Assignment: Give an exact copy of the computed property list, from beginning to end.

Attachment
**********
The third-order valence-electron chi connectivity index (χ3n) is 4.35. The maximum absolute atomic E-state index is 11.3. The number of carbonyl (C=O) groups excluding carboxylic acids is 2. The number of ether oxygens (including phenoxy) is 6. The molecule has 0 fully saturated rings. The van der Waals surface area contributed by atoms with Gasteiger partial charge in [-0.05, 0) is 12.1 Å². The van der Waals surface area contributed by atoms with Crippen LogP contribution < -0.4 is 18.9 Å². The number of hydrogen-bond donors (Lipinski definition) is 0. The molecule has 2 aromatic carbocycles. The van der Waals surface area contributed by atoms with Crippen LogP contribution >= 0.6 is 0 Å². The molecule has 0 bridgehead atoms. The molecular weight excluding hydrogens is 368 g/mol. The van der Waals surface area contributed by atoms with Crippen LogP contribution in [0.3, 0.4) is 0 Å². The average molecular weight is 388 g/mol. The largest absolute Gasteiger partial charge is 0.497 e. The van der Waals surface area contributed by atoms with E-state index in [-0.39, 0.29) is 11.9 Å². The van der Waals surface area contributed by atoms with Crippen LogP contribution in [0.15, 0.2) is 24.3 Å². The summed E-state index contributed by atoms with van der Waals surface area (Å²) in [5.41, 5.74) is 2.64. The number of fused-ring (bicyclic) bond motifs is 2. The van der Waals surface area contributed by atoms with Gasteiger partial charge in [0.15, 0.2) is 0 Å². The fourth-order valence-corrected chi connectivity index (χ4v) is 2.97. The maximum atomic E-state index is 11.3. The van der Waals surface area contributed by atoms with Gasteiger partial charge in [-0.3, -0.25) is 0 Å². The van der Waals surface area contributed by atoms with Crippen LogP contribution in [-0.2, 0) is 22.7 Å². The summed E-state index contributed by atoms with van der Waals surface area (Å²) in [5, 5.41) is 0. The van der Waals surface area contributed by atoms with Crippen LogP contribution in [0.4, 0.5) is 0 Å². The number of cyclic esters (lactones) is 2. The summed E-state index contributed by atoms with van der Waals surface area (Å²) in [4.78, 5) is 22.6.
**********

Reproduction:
The third-order valence-electron chi connectivity index (χ3n) is 4.35. The maximum absolute atomic E-state index is 11.3. The number of carbonyl (C=O) groups excluding carboxylic acids is 2. The number of ether oxygens (including phenoxy) is 6. The molecule has 0 fully saturated rings. The van der Waals surface area contributed by atoms with Gasteiger partial charge in [-0.05, 0) is 12.1 Å². The van der Waals surface area contributed by atoms with Crippen LogP contribution < -0.4 is 18.9 Å². The number of hydrogen-bond donors (Lipinski definition) is 0. The molecule has 2 aromatic carbocycles. The van der Waals surface area contributed by atoms with Crippen LogP contribution >= 0.6 is 0 Å². The molecule has 0 bridgehead atoms. The molecular weight excluding hydrogens is 368 g/mol. The van der Waals surface area contributed by atoms with Crippen LogP contribution in [0.3, 0.4) is 0 Å². The average molecular weight is 388 g/mol. The largest absolute Gasteiger partial charge is 0.497 e. The van der Waals surface area contributed by atoms with E-state index in [-0.39, 0.29) is 11.9 Å². The van der Waals surface area contributed by atoms with Crippen LogP contribution in [0.15, 0.2) is 24.3 Å². The summed E-state index contributed by atoms with van der Waals surface area (Å²) in [5.41, 5.74) is 2.64. The number of fused-ring (bicyclic) bond motifs is 2. The van der Waals surface area contributed by atoms with Gasteiger partial charge in [0.15, 0.2) is 0 Å². The fourth-order valence-corrected chi connectivity index (χ4v) is 2.97. The maximum atomic E-state index is 11.3. The van der Waals surface area contributed by atoms with Gasteiger partial charge in [-0.3, -0.25) is 0 Å². The van der Waals surface area contributed by atoms with Crippen LogP contribution in [-0.2, 0) is 22.7 Å². The summed E-state index contributed by atoms with van der Waals surface area (Å²) in [5, 5.41) is 0. The van der Waals surface area contributed by atoms with Crippen LogP contribution in [0.4, 0.5) is 0 Å². The number of cyclic esters (lactones) is 2. The summed E-state index contributed by atoms with van der Waals surface area (Å²) in [4.78, 5) is 22.6.